Given the products of adjacent cells, can you complete this Sudoku?
The clues for this Sudoku are the product of the numbers in adjacent squares.
Ben passed a third of his counters to Jack, Jack passed a quarter of his counters to Emma and Emma passed a fifth of her counters to Ben. After this they all had the same number of counters.
Play the divisibility game to create numbers in which the first two digits make a number divisible by 2, the first three digits make a number divisible by 3...
A student in a maths class was trying to get some information from her teacher. She was given some clues and then the teacher ended by saying, "Well, how old are they?"
The puzzle can be solved by finding the values of the unknown digits (all indicated by asterisks) in the squares of the $9\times9$ grid.
The items in the shopping basket add and multiply to give the same amount. What could their prices be?
I added together some of my neighbours' house numbers. Can you explain the patterns I noticed?
If you take a three by three square on a 1-10 addition square and multiply the diagonally opposite numbers together, what is the difference between these products. Why?
Find the values of the nine letters in the sum: FOOT + BALL = GAME
Given the products of diagonally opposite cells - can you complete this Sudoku?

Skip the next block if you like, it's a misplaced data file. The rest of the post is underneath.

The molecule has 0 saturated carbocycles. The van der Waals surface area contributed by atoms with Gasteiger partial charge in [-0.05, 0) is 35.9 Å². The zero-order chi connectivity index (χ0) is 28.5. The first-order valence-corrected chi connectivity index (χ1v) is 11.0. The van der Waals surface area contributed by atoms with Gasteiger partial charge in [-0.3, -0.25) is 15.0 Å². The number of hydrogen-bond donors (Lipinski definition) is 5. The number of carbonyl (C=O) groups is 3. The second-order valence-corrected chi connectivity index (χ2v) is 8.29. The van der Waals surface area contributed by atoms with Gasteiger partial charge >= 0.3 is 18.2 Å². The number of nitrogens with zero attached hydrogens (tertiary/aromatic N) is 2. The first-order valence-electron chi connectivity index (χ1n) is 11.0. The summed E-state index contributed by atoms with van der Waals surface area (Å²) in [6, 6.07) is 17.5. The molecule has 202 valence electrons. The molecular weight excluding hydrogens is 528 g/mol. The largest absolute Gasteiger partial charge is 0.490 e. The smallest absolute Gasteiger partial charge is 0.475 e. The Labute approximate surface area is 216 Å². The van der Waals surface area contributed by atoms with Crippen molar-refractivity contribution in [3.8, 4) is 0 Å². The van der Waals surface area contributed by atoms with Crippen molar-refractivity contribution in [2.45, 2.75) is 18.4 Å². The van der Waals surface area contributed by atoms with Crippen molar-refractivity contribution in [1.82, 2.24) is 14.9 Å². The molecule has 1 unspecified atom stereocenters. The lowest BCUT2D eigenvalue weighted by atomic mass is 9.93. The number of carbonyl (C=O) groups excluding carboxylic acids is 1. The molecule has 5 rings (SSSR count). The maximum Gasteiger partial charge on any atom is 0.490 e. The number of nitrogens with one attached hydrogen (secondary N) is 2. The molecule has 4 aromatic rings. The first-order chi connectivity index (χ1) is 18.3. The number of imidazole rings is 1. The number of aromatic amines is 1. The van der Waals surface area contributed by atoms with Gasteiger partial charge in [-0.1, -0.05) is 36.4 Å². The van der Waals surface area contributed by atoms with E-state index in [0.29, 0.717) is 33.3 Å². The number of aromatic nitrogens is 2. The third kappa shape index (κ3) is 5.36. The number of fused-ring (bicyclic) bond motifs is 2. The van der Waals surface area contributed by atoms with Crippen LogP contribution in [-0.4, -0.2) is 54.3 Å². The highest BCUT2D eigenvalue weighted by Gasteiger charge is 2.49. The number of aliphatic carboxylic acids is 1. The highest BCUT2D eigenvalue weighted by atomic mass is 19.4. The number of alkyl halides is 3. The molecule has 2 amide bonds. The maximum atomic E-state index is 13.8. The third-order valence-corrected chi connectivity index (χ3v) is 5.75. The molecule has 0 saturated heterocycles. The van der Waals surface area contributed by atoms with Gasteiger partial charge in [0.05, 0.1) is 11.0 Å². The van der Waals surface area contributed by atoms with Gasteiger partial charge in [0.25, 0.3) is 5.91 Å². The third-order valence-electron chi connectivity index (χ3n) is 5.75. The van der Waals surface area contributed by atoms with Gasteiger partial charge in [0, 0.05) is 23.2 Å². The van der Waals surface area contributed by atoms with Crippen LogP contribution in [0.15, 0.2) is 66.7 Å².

The letters in the following addition sum represent the digits 1 ... 9. If A=3 and D=2, what number is represented by "CAYLEY"?
How many solutions can you find to this sum? Each of the different letters stands for a different number.
Arrange the four number cards on the grid, according to the rules, to make a diagonal, vertical or horizontal line.
Whenever a monkey has peaches, he always keeps a fraction of them each day, gives the rest away, and then eats one. How long could he make his peaches last for?
Find the smallest whole number which, when mutiplied by 7, gives a product consisting entirely of ones.
Can you find six numbers to go in the Daisy from which you can make all the numbers from 1 to a number bigger than 25?
The NRICH team are always looking for new ways to engage teachers and pupils in problem solving. Here we explain the thinking behind maths trails.
Can you work out the arrangement of the digits in the square so that the given products are correct? The numbers 1 - 9 may be used once and once only.
Each clue in this Sudoku is the product of the two numbers in adjacent cells.
Can you make square numbers by adding two prime numbers together?
In a square in which the houses are evenly spaced, numbers 3 and 10 are opposite each other. What is the smallest and what is the largest possible number of houses in the square?
Find a cuboid (with edges of integer values) that has a surface area of exactly 100 square units. Is there more than one? Can you find them all?
My two digit number is special because adding the sum of its digits to the product of its digits gives me my original number. What could my number be?
This Sudoku puzzle can be solved with the help of small clue-numbers on the border lines between pairs of neighbouring squares of the grid.
15 = 7 + 8 and 10 = 1 + 2 + 3 + 4. Can you say which numbers can be expressed as the sum of two or more consecutive integers?